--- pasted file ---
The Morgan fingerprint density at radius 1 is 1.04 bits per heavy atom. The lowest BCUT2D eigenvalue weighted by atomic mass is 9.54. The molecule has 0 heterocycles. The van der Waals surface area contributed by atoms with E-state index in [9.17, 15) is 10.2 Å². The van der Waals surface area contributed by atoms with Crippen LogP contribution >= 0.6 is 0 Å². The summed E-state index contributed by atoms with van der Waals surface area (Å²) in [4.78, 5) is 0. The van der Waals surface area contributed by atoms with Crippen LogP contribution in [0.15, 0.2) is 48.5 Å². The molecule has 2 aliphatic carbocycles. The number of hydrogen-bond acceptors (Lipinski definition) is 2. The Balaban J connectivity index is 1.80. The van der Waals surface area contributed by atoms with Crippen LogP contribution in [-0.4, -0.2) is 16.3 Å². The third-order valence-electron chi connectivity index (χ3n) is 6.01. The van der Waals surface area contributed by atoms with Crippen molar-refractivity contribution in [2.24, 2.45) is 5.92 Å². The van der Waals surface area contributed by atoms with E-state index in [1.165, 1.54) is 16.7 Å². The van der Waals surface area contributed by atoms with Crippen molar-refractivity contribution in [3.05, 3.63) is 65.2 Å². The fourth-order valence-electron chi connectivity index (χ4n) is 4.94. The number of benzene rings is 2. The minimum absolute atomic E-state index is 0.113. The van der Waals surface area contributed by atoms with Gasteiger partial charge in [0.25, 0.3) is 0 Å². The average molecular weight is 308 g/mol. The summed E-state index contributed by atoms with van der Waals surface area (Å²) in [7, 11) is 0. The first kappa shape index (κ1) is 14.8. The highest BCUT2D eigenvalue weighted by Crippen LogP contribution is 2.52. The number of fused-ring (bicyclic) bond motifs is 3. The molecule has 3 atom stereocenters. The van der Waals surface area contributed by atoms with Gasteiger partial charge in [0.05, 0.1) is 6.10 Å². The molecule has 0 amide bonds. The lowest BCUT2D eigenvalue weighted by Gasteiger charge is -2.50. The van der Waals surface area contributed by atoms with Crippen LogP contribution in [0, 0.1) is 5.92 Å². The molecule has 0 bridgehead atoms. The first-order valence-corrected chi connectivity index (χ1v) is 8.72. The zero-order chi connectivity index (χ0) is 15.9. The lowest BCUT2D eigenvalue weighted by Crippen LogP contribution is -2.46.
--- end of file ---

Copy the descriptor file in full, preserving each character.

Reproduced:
The Morgan fingerprint density at radius 1 is 1.04 bits per heavy atom. The lowest BCUT2D eigenvalue weighted by atomic mass is 9.54. The molecule has 0 heterocycles. The van der Waals surface area contributed by atoms with E-state index in [9.17, 15) is 10.2 Å². The van der Waals surface area contributed by atoms with Crippen LogP contribution >= 0.6 is 0 Å². The summed E-state index contributed by atoms with van der Waals surface area (Å²) in [4.78, 5) is 0. The van der Waals surface area contributed by atoms with Crippen LogP contribution in [0.15, 0.2) is 48.5 Å². The molecule has 2 aliphatic carbocycles. The number of hydrogen-bond acceptors (Lipinski definition) is 2. The Balaban J connectivity index is 1.80. The van der Waals surface area contributed by atoms with Crippen LogP contribution in [-0.4, -0.2) is 16.3 Å². The third-order valence-electron chi connectivity index (χ3n) is 6.01. The van der Waals surface area contributed by atoms with Crippen molar-refractivity contribution in [2.24, 2.45) is 5.92 Å². The van der Waals surface area contributed by atoms with E-state index in [1.165, 1.54) is 16.7 Å². The van der Waals surface area contributed by atoms with Crippen molar-refractivity contribution in [3.05, 3.63) is 65.2 Å². The fourth-order valence-electron chi connectivity index (χ4n) is 4.94. The number of benzene rings is 2. The minimum absolute atomic E-state index is 0.113. The van der Waals surface area contributed by atoms with Gasteiger partial charge in [0.25, 0.3) is 0 Å². The average molecular weight is 308 g/mol. The summed E-state index contributed by atoms with van der Waals surface area (Å²) in [7, 11) is 0. The first kappa shape index (κ1) is 14.8. The highest BCUT2D eigenvalue weighted by Crippen LogP contribution is 2.52. The number of fused-ring (bicyclic) bond motifs is 3. The molecule has 3 atom stereocenters. The van der Waals surface area contributed by atoms with Gasteiger partial charge in [0.05, 0.1) is 6.10 Å². The molecule has 0 amide bonds. The lowest BCUT2D eigenvalue weighted by Gasteiger charge is -2.50. The van der Waals surface area contributed by atoms with Crippen LogP contribution in [0, 0.1) is 5.92 Å². The molecule has 0 bridgehead atoms. The first-order valence-corrected chi connectivity index (χ1v) is 8.72. The zero-order chi connectivity index (χ0) is 15.9. The lowest BCUT2D eigenvalue weighted by Crippen LogP contribution is -2.46.